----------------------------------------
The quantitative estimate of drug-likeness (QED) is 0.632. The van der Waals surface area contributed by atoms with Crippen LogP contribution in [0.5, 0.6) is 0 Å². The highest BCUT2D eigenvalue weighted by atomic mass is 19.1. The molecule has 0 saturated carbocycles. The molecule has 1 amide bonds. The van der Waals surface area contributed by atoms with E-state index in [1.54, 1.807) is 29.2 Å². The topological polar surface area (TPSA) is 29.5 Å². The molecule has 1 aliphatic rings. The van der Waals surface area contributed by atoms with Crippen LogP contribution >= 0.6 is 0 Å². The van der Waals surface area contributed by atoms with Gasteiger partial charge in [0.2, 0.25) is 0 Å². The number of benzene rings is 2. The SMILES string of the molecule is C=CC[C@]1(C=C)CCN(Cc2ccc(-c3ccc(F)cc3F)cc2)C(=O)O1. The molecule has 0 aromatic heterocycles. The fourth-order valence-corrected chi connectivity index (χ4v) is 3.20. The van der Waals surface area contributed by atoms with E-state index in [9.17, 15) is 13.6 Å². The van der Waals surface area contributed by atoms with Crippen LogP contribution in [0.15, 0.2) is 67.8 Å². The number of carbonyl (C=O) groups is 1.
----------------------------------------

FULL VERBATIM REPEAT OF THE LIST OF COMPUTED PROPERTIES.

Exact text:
The quantitative estimate of drug-likeness (QED) is 0.632. The van der Waals surface area contributed by atoms with Crippen LogP contribution in [0.5, 0.6) is 0 Å². The highest BCUT2D eigenvalue weighted by atomic mass is 19.1. The molecule has 0 saturated carbocycles. The molecule has 1 amide bonds. The van der Waals surface area contributed by atoms with E-state index in [1.54, 1.807) is 29.2 Å². The topological polar surface area (TPSA) is 29.5 Å². The molecule has 1 aliphatic rings. The van der Waals surface area contributed by atoms with Crippen LogP contribution >= 0.6 is 0 Å². The van der Waals surface area contributed by atoms with Gasteiger partial charge in [0.2, 0.25) is 0 Å². The number of benzene rings is 2. The SMILES string of the molecule is C=CC[C@]1(C=C)CCN(Cc2ccc(-c3ccc(F)cc3F)cc2)C(=O)O1. The molecule has 0 aromatic heterocycles. The fourth-order valence-corrected chi connectivity index (χ4v) is 3.20. The van der Waals surface area contributed by atoms with E-state index in [9.17, 15) is 13.6 Å². The van der Waals surface area contributed by atoms with Crippen LogP contribution in [0.15, 0.2) is 67.8 Å². The number of carbonyl (C=O) groups is 1.